MEMORIES of dancing at the Barrowland, of the chapper-uppers during the war and of old Glasgow schooldays have been flooding in to Times Past HQ this week.

James Hinds got in touch to tell us about his happy memories of his favourite dance hall.

“I am 76 years old and stayed just outside Glasgow, but in our day, everybody had to go to the Barrowland Ballroom,” he says.

“We’d dance to the music of Billy McGregor and his band and the interval, my brother-in-law’s band The Monarchs played.

“You could also go downstairs for a disco - it was called Georgie’s Byre. We would also go to Hurrel’s bar, where you could get a gill of wine and pint of cider for two and six ….”

Denise Jacka (nee Parsons) got in touch to share some memories of her old school, Greenfield Primary in Govan, where she was a pupil from 1951 until 1952.

“I was an eight-year-old Australian, taken to ‘the old country’ with my grandparents who had migrated in 1922 and were making a return visit for the first time,” she says.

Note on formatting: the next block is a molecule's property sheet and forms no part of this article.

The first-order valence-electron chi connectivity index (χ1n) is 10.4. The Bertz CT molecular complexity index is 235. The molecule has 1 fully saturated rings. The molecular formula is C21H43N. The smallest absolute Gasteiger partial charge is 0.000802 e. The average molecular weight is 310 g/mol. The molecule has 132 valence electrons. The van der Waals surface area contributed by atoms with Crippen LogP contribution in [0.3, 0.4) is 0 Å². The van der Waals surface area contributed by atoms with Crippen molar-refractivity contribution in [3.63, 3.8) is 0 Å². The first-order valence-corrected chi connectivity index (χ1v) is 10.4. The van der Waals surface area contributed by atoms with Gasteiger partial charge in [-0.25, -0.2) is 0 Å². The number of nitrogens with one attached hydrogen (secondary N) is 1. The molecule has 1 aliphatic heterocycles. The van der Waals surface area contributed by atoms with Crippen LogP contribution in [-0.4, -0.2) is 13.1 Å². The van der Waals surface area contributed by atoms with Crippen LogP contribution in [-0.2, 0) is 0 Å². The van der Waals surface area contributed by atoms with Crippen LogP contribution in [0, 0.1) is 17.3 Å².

“I am still in contact with my classmate, Esther Boyle (nee Horne) and my third cousin, Isabel Preston, now aged 82.

“I have such amazing memories of being in Glasgow at that time - rations, the Coronation, Brownies in Elder Park (only in summer)…. and I could go on forever.”

And Robert Downes wrote in about our recent feature on the ‘chapper-uppers’, men employed usually by the collieries to go around the streets chapping on the windows of miners to make sure they got up in time for work.

Robert Downes, who recalls the chapper-uppers.

Robert Downes, who recalls the chapper-uppers.

“As a young child during the Second World War, I remember Johnny Monaghan, who was a chapper- upper during the whole of the war years,” he says.

“Johnny who stayed opposite me in Naburn Street, on the south side of Glasgow, would go round making early morning calls by knocking on people’s doors, even during the Blitz.”

Robert adds: “For his services Johnny would receive money weekly from each house he called on. “Most of the people using him were employed in essential war work, and needed a permit to obtain an alarm clock, which were hard to come by.

“They could be fined for bad timekeeping or taking days off. Johnny in my opinion, is one of the many unsung heroes of the last war.”

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